The Nelson A. Rockefeller Center for Public Policy and the Social Sciences

Class of 2021 First-Year Fellow: Michael Morck

FYF Michale Morck

As a First-Year Fellow, Michael Morck ’21 interned at the Office of U.S. Senator Kirsten Gillibrand under the mentorship of Kirsten Gillibrand ’88.

FYF Michael Morck
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As a First-Year Fellow, Michael Morck ’21 interned at the Office of U.S. Senator Kirsten Gillibrand under the mentorship of Kirsten Gillibrand ’88. The following is an excerpt from his final report.

This summer, I interned at the Office of Senator Gillibrand whose goal is to communicate the concerns and wants of the constituents of New York State to the rest of Congress. As she drafts legislation and considers bills both in committee and on the floor, she reviews the possible effects of the bill on New York residents. Despite the focus Senator Gillibrand maintains on serving her constituents, she still has her own agenda focused on women’s issues, gun reform, and veteran’s issues. She constantly pushes for solutions and reforms regarding these problems—while also bringing light the often overlooked issues such as the large number of Americans who lack access to simple banking services.

My core responsibilities in Senator Gillibrand’s office involved listening to and sending responses to comments or concerns from constituents over the phone and by mail. Outside of constituent services, I also drafted memos summarizing hearings for staffers upon their request, as well as ran letters for signature to other offices throughout the three senate buildings. Lastly, I was responsible for leading tours of the capitol for VIPs and anyone that requested a tour through the office.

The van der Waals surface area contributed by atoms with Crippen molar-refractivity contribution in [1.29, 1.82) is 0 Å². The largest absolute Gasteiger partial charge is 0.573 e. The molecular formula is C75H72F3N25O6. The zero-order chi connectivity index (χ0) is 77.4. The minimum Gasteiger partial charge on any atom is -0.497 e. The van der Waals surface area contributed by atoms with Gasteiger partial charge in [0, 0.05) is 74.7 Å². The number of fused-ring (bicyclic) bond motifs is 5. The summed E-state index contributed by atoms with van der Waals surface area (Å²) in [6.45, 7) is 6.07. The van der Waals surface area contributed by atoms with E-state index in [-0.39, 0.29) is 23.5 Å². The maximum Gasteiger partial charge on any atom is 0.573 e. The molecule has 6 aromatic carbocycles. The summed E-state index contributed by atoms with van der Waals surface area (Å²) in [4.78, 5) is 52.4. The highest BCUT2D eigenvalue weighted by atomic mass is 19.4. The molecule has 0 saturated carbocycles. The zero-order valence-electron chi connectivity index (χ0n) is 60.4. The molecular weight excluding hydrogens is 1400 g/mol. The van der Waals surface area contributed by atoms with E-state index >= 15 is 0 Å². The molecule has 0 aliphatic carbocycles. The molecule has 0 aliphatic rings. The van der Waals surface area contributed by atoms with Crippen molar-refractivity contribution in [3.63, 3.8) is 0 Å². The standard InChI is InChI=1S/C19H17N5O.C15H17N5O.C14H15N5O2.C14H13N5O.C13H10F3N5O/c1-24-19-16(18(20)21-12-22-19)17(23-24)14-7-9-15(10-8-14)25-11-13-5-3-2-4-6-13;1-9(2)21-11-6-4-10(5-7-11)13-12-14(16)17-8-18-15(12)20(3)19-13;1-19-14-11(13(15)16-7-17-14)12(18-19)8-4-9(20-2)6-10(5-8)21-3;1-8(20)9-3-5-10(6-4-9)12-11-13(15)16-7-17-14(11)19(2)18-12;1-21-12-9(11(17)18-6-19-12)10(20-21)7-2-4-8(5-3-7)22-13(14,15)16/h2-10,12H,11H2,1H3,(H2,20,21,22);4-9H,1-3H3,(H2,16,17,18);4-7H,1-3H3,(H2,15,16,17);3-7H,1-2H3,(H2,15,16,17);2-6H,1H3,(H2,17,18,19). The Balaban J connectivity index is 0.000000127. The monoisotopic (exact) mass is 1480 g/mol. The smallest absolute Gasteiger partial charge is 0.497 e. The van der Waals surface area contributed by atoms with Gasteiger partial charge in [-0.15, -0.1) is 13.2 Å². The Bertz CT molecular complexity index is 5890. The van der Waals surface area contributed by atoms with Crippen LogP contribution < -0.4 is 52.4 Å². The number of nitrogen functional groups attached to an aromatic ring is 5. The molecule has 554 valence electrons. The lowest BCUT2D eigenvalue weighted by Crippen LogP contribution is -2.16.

The most valuable lesson I learned during my fellowship was the importance of maintaining connections. Without fail, each speaker during the brown bag lunches at my office would mention that at some point in their career a mentor or supervisor from the past has helped them move forward. The wide applicability of this lesson across a multitude of career paths makes it very valuable to me, considering I’m not sure I will follow a straightforward career path. Going forward, I see myself actively using connections I have developed in the past, whether in a more formal career capacity to gain access to more professional opportunities, or an informal capacity to develop new meaningful relationships with others.

I would like to thank the Rockefeller Center for providing grant support for my time interning in D.C. as well as providing civic skills training before the start of the program.

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